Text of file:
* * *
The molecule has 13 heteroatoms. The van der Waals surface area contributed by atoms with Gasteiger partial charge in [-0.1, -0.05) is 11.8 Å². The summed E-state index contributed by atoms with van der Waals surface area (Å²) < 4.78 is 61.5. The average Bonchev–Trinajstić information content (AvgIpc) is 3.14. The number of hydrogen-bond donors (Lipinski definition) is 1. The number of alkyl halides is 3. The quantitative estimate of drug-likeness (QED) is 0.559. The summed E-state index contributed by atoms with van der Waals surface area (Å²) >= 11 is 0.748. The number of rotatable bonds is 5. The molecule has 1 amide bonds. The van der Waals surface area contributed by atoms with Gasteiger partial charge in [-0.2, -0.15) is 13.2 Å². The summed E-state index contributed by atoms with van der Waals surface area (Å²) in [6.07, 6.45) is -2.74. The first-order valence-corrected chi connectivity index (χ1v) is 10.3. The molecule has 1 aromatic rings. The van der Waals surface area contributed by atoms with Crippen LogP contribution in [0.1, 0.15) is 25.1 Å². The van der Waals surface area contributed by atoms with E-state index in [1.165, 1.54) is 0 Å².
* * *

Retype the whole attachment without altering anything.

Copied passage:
The molecule has 13 heteroatoms. The van der Waals surface area contributed by atoms with Gasteiger partial charge in [-0.1, -0.05) is 11.8 Å². The summed E-state index contributed by atoms with van der Waals surface area (Å²) < 4.78 is 61.5. The average Bonchev–Trinajstić information content (AvgIpc) is 3.14. The number of hydrogen-bond donors (Lipinski definition) is 1. The number of alkyl halides is 3. The quantitative estimate of drug-likeness (QED) is 0.559. The summed E-state index contributed by atoms with van der Waals surface area (Å²) >= 11 is 0.748. The number of rotatable bonds is 5. The molecule has 1 amide bonds. The van der Waals surface area contributed by atoms with Gasteiger partial charge in [-0.2, -0.15) is 13.2 Å². The summed E-state index contributed by atoms with van der Waals surface area (Å²) in [6.07, 6.45) is -2.74. The first-order valence-corrected chi connectivity index (χ1v) is 10.3. The molecule has 1 aromatic rings. The van der Waals surface area contributed by atoms with Crippen LogP contribution in [0.1, 0.15) is 25.1 Å². The van der Waals surface area contributed by atoms with E-state index in [1.165, 1.54) is 0 Å².